[How did they get to be known that he was gay? Did he tell others that he was gay?] "I don't know if he told anyone about his sexuality, but he was so feminine that we could easily guess that he was gay. His way of speaking, acting ... everything he did looked so effeminate that it just couldn't be that he was straight. Know what I mean?

There was kind of anti-gay atmosphere in schools. For sometimes I saw some teachers telling that gay guy to be and behave more like men. It was not an order. They were just implying that he should behave more like men. And also even in the past gay things were what they joked about in school.

There was not anti-gay physical harassment in my school, but to be gay was always what they ridicule and joked about. I think that was kind of anti-gay harassment so there really was anti-gay harassment in my school.

In junior high they just said to gay or gay-like guys, "You homo!" or "You poof!" And in high school I didn't notice any gay guy, but if somebody looked like they were gay, they just made up a groundless rumour that he was gay, just for fun." [What kind of jokes? What were their ideas of someone "gay"?]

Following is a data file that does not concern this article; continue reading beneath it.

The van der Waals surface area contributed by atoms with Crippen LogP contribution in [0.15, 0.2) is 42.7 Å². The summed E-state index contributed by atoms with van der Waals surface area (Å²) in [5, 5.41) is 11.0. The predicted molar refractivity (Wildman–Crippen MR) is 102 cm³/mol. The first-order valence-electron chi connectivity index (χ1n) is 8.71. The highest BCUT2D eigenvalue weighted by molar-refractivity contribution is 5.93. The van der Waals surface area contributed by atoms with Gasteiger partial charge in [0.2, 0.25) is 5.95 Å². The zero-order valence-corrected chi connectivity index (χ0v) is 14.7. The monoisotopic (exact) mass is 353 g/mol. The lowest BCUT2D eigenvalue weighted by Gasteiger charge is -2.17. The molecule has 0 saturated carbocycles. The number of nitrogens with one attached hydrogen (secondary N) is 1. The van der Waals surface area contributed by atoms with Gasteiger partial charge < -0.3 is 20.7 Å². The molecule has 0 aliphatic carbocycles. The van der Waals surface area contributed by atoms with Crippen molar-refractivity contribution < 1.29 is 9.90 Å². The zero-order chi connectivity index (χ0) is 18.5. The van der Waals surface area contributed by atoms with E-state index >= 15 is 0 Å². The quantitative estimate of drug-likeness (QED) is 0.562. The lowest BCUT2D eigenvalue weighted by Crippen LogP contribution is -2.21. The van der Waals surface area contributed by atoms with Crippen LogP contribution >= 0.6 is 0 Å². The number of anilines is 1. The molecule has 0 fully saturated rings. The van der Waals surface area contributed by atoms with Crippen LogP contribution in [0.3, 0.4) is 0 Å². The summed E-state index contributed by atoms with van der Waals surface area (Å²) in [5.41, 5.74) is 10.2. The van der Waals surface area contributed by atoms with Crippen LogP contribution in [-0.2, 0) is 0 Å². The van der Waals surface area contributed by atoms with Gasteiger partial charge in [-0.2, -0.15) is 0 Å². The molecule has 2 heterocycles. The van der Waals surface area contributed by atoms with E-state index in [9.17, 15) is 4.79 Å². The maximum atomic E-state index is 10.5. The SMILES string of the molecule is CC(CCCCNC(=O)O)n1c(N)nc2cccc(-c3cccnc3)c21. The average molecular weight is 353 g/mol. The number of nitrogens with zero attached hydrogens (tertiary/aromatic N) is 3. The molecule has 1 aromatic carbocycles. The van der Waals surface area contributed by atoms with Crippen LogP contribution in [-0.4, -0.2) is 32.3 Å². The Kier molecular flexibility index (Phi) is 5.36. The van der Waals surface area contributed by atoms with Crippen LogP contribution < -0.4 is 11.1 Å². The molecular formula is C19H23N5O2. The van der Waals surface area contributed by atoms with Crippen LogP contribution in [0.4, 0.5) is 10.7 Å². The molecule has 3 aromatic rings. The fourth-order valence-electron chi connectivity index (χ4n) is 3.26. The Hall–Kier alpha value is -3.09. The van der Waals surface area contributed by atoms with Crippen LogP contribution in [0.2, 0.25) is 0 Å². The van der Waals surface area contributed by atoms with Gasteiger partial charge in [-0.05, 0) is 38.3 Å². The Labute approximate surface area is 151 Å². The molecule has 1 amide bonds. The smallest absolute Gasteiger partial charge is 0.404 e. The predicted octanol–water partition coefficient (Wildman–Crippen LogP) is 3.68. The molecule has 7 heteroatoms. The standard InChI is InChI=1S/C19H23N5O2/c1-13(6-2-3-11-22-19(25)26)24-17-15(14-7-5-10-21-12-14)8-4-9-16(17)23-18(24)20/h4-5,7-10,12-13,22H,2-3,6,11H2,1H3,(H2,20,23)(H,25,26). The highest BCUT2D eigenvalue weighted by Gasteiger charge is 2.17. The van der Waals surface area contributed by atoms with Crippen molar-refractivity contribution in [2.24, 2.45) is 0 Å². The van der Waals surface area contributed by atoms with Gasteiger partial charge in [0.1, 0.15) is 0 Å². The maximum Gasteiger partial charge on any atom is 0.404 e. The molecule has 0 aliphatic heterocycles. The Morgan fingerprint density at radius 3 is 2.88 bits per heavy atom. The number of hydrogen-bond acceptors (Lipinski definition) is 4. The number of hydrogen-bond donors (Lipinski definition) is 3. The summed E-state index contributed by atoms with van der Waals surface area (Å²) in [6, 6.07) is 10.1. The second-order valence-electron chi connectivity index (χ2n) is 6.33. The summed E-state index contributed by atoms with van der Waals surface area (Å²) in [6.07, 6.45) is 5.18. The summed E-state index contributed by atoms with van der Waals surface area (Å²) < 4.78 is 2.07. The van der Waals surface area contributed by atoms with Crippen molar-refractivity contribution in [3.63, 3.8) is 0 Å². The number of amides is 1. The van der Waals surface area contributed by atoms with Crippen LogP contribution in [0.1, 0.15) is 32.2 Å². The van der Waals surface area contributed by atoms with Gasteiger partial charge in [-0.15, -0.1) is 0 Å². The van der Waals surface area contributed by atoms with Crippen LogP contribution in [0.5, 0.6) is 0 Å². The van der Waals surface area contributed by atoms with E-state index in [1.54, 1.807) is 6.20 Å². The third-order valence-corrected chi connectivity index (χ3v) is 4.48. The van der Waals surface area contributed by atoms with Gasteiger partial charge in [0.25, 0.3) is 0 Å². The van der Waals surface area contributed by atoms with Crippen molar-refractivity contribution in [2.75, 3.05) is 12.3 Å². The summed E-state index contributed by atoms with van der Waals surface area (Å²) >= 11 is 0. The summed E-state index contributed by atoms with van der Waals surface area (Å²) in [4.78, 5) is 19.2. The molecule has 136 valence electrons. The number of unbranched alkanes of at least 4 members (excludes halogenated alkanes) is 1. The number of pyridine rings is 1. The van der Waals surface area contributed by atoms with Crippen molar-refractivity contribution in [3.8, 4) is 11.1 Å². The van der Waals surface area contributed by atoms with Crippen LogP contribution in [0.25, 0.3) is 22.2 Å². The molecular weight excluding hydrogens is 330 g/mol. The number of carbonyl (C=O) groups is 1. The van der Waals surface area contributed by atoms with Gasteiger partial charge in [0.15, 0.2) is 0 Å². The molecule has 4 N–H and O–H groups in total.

"Well, as for their ideas of someone gay, to be honest I don't really know, for I've never asked. I don't think I'd have got clear answers from them, either, if I'd asked a question "what is the idea about gay people?" I guess it just didn't matter to them that a boy loved a boy or a girl loved a girl. What matters was homosexuality being "different" from heterosexuality, which most of them had. As you said, for adolescents, being "different" is the kiss of death. I believe it surely is particularly in Japan, which is mostly dominated by one single race, hence their curiosity about anything different from other things."

Hiroki's Early Thoughts About "Gay" People
Well, this is a bit difficult question to answer, for I didn't really think anything about gay people. It was rather that I didn't want to, because, as I might have said before, I didn't want to think that I was homosexual. I couldn't easily accept it. So I just tried not to think about it.